It is too early to assess if there are any differences in oncological outcomes in these two RCTs.
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The conventional wisdom with cancer is that "earlier is better." As cancers progress, they mutate: there are many more genetic errors in older cancers than in younger ones. Because of this, a therapy that may work well against a cancer in one stage of its development, may not work at all in an earlier or a later stage.

Prostate cancer is one of the most slow-growing of cancers in its early stages. This is why we can take so much time to decide on initial treatment, even in high-risk cases (see this link). It is also why low-risk men may safely choose active surveillance over immediate radical therapy. Progression is only weakly correlated with time since diagnosis, even for recurrences (see this link).

Early Use of Docetaxel

We have already seen that docetaxel is of limited (if any) use when combined with radiation therapy and ADT for high risk cancer patients (see this link).

Oudard et al. conducted a randomized clinical trial of docetaxel+ADT vs ADT-alone in non-metastatic men with a recurrence after primary treatment. All 250 patients were "high risk," which was defined as at least one of the following:
  • Gleason score ≥ 8
  • PSA velocity > 0.75 ng/ml/year
  • PSADT ≤ 6 months
  • time to recurrence ≤ 12 months
Previous treatments were:
  • 73% had prior prostatectomy
  • 27% had prior primary radiotherapy ± ADT
  • 60% of men who had a prostatectomy also had salvage EBRT
The outcomes were as follows:
  • Median PSA progression-free survival was no different:19 months if they got docetaxel, 20 months if they didn't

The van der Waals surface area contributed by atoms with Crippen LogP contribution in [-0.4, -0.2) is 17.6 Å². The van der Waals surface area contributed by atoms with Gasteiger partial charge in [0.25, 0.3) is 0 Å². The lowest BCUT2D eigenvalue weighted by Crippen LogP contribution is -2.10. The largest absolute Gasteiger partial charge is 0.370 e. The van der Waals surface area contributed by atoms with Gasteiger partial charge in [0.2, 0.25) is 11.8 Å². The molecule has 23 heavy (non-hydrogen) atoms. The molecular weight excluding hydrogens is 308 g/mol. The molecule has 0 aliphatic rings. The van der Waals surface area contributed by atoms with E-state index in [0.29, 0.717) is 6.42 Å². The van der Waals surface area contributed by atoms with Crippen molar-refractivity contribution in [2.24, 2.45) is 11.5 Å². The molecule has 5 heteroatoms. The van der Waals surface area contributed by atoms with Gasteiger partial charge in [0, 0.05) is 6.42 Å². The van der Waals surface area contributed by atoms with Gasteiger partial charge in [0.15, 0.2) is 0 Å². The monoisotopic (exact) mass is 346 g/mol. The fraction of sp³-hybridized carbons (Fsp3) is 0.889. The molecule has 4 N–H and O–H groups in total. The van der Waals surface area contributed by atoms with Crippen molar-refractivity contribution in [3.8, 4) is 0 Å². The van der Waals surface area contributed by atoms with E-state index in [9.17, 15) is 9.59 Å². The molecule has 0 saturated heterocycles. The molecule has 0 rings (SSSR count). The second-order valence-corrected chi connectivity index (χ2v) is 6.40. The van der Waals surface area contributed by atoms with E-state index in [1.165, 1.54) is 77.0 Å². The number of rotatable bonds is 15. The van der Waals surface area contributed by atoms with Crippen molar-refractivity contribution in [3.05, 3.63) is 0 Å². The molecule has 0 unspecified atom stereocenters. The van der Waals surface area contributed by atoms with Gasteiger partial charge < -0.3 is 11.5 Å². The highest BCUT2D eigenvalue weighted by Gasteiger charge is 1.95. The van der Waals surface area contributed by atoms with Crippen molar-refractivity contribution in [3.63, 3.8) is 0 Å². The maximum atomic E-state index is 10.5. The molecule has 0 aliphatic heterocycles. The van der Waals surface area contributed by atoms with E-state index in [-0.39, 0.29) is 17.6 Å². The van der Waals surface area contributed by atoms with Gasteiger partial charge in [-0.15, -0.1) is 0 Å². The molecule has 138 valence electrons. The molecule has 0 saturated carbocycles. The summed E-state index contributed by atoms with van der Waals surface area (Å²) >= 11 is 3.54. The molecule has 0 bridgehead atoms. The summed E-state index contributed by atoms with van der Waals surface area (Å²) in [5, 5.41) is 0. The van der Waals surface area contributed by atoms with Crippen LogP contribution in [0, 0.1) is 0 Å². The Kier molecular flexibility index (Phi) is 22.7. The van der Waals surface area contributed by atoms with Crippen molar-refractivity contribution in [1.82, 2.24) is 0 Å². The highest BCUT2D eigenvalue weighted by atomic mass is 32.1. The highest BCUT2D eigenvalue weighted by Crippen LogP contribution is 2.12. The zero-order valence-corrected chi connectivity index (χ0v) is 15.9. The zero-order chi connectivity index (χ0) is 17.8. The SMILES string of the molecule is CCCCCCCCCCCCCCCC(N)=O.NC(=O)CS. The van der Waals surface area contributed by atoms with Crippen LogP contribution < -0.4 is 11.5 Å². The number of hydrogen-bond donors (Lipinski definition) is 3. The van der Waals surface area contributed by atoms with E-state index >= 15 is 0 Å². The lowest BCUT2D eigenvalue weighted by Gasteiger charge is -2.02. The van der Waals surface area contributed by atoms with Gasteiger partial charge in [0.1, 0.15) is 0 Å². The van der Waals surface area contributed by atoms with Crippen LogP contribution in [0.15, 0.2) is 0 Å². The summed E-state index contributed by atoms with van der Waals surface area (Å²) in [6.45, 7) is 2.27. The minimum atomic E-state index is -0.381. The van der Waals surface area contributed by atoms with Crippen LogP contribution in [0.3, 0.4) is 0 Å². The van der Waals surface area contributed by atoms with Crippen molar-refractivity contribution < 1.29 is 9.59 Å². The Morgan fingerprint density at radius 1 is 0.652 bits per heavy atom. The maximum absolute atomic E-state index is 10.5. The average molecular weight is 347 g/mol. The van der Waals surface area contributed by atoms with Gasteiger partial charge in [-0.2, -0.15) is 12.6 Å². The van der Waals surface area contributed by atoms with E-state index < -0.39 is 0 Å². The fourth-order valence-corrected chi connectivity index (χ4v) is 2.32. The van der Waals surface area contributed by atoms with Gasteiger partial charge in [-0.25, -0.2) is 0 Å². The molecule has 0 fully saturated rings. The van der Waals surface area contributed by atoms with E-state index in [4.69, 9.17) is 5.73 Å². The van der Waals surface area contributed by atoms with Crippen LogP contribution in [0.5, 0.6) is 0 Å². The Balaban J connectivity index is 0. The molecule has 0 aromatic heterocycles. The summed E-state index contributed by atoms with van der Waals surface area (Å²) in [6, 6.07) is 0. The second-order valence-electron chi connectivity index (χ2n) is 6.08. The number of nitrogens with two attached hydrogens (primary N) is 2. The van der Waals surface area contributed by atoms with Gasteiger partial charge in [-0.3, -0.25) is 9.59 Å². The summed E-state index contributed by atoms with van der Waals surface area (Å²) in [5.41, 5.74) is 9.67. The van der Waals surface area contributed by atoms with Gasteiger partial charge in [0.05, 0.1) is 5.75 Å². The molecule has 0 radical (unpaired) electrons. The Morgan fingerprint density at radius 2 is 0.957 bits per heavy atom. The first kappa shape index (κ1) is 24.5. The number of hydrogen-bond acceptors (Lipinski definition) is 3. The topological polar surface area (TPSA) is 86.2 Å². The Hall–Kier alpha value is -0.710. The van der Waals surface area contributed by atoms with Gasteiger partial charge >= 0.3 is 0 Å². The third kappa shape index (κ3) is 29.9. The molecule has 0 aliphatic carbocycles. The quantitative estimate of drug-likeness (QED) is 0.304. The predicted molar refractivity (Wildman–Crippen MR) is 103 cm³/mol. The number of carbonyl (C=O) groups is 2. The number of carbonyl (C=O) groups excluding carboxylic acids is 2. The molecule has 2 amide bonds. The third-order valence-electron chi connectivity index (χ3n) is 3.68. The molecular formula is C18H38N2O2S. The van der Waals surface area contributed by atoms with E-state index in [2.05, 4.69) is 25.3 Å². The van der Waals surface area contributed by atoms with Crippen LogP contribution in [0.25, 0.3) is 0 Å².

• Median time to radiographic progression was no different: 9 years in each group
  • There was no difference in 12-year overall survival rates: 60% in the docetaxel group, 55% in the no-docetaxel group. (The docetaxel group was 2 years younger)
  • Adverse hematological events from docetaxel included neutropenia (48%), febrile neutropenia (8%) and thrombocytopenia (3%)
CHAARTED showed that the survival increase attributable to docetaxel in newly-diagnosed, metastatic men was only observed among men with a high volume of metastases, but not among men with a low volume of metastases. "High volume" was defined as visceral metastases or 4 or more bone mets with at least one beyond the pelvis or vertebrae.

One small observational study suggested that docetaxel may benefit men who are castration-resistant but are not yet detectably metastatic.

At the other end of the progression spectrum, in men who are both metastatic and castration-resistant, docetaxel added a median survival of 3 months (see this link), compared to a median of 17 additional months among men with high volume metastases in the CHAARTED trial.

Docetaxel remains effective even after second line hormonals (e.g., Zytiga, Xtandi) have stopped working. In fact, there have been cases where use of docetaxel has reversed resistance to them caused by the AR-V7 splice variant.

The "sweet spot" for docetaxel seems to be after there are multiple metastases but before castration resistance is fully established. Used earlier, it seems to have no effect in most men; used later, it is still effective, but less so.